Benefits of Social-Emotional Learning

gtchat 04042017 SEL

 

“We know from human history and the latest learning science that success comes from the combination of academic knowledge and the ability to work with others. We need public education to reflect this.” ~ Walter Isaacson, The Aspen Institute

Social-emotional learning has come to be acknowledged as an intricate part of academic success and personal well-being. It is how we acquire and effectively apply knowledge, attitudes and skills to understand and manage emotions. Social-emotional learning helps us set and achieve positive goals; feel and show empathy; establish and maintain positive relationships; and make responsible decisions.

Gifted students are constantly balancing academic endeavors with intense feelings and  greatly benefit from social-emotional learning. They often feel like they don’t “fit in”; and may be the subject of bullying. Asynchronous development can affect social-emotional aspects of gifted student’s life; they need social-emotional learning for its inherent coping skills.

Goals for social-emotional learning should consider acquiring skills that foster self-control and problem-solving; tools needed for success in life. Many schools acknowledge the benefits of social-emotional learning for academic achievement.

Assessing social-emotional learning can include asking students to identify facial expressions to measure social awareness. Teachers can track how long students will persevere through frustrating tasks as a measure of self-control. However, assessing information on friendships may be different for gifted students; different criteria should be used.

What are some inherent problems with using pre-packaged Social-emotional Learning Programs for gifted students? They include: progress is rigid; students are forced to pair or team with non-intellectual peers; and don’t meet the unique needs of gifted students or their asynchronous development. They accentuate differences felt by gifted kids and force them to comply with rules they may not agree with. (Casper)

Social-emotional learning is not a single program or teaching method. It involves coordinated strategies across classrooms, schools, homes, and communities. It is competencies and contexts for teaching them which should reflect the overall educational environment.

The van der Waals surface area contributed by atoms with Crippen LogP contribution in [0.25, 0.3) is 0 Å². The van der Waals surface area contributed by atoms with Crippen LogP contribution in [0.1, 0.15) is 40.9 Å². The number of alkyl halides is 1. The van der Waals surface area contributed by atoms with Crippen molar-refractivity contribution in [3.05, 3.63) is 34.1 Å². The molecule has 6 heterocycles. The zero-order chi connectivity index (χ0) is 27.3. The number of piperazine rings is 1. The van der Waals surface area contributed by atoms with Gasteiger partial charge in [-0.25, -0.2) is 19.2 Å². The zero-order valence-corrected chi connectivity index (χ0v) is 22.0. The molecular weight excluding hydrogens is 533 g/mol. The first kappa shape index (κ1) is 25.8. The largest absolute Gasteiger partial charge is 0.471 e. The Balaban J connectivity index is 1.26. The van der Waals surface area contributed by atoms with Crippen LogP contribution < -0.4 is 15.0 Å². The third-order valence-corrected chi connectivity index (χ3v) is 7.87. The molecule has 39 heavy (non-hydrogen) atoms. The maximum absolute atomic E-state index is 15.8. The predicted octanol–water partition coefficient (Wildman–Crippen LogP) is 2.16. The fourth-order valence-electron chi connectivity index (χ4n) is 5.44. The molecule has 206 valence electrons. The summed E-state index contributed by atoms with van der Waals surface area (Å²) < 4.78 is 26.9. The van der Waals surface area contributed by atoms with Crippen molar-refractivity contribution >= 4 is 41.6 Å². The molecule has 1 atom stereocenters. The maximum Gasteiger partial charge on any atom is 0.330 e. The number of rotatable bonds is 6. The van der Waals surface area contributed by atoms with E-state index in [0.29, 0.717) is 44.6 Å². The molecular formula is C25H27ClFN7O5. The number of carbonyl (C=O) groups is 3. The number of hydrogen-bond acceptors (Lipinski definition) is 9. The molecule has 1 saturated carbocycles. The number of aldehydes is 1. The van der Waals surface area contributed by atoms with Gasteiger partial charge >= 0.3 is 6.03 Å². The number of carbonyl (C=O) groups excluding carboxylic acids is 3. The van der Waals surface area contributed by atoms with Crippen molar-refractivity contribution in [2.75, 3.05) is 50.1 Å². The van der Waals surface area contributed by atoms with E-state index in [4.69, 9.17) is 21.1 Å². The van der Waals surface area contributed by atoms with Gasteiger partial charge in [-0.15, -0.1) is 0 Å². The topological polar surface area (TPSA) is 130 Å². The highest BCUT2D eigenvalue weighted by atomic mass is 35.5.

Check out the links below as we have added many additional ones since the chat. A transcript of this chat may be found on our Storify page.

Global #gtchat Powered by the Texas Association for the Gifted and Talented  is a weekly chat on Twitter. Join us Tuesdays at 8E/7C/6M/5P in the U.S. and Wednesdays at 12.00 NZST/10.00 AEST/1.00 UK  to discuss current topics in the gifted community and meet experts in the field. Transcripts of our weekly chats can be found at Storify. Our Facebook Page provides information on the chat and news & information regarding the gifted community. Also, checkout our Pinterest Page and Playlist on YouTube.

Head Shot 2014-07-14  About the author: Lisa Conrad is the Moderator of Global #gtchat Powered        by TAGT and Social Media Manager of the Global #gtchat Community. She is a longtime  advocate for gifted children and also blogs at  Gifted Parenting Support. Lisa can be contacted at: gtchatmod@gmail.com

Links:

Online Tool Attaches Hard Numbers to Social-Emotional Skill-Building

Want Social-Emotional Learning to Work? The Careful Balance of Tech and Relationships

Should Emotions Be Taught in Schools?

Danger in a Can: Why Canned SEL Skill Programs in Schools Can Harm Gifted Ss More Than Help

What Are the 21st-Century Skills Every Student Needs?

Why Social and Emotional Learning Is Essential for Students

How to be More Empathetic (Video)

SEL Part of NYC Charter’s Foundation

Assessing Social Emotional Skills Can Be Fuzzy Work

Chicago School Revamps Model to Focus on Personalized SEL

Building Our Emotional Intelligence Future: How Development of Affective Computing and Artificial EI Transform Relationship with Technology

Gifted children: Emotionally immature or emotionally intense?

Encouraging Emotional Intelligence

Can Emotional Intelligence Be Taught?

Yale Center for Emotional Intelligence

Emotional Intelligence and Gifted Children

Sprite’s Site: Stories of the OEs

Feeling it all: Dabrowski’s Psychomotor Overexcitability

Teach Empathy with Literature

Behavior Expectations and How to Teach Them

Embedding Social Emotional Learning Across the Curriculum

Rethinking How Students Succeed

How 2 Minutes of SEL Can Change the Tone for the Day

Building Habits of Success and Measuring What Matters

National Commission on Social, Emotional, and Academic Development

The Impact of Enhancing Students’ Social and Emotional Learning (pdf)

Social, Emotional, and Academic Development (Infographic)

Summit Olympus is Placing Learning in Students’ Hands (Podcast)

Blended, Project-Based and Social Emotional Learning at Thrive Public Schools

Thrive Public Schools: Social Emotional Learning

12 SEL Organizations Making a Difference

Teaching Children to be Emotionally Intelligent

For Every $1 Spent on SEL, There’s an $11 Return

Social Emotional Learning in Elementary School (pdf)

Principles for Kindness: How to Instill Empathy in the Classroom

Photo courtesy of Pixabay  CC0 Public Domain

Graphic courtesy of Lisa Conrad.

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Posted on April 13, 2017, in Asynchronous Development, Emotional Intelligence, Emotional intensity, gifted and talented, gifted education, Social Emotional, Teaching and tagged , , , , , , , , , . Bookmark the permalink. Leave a comment.

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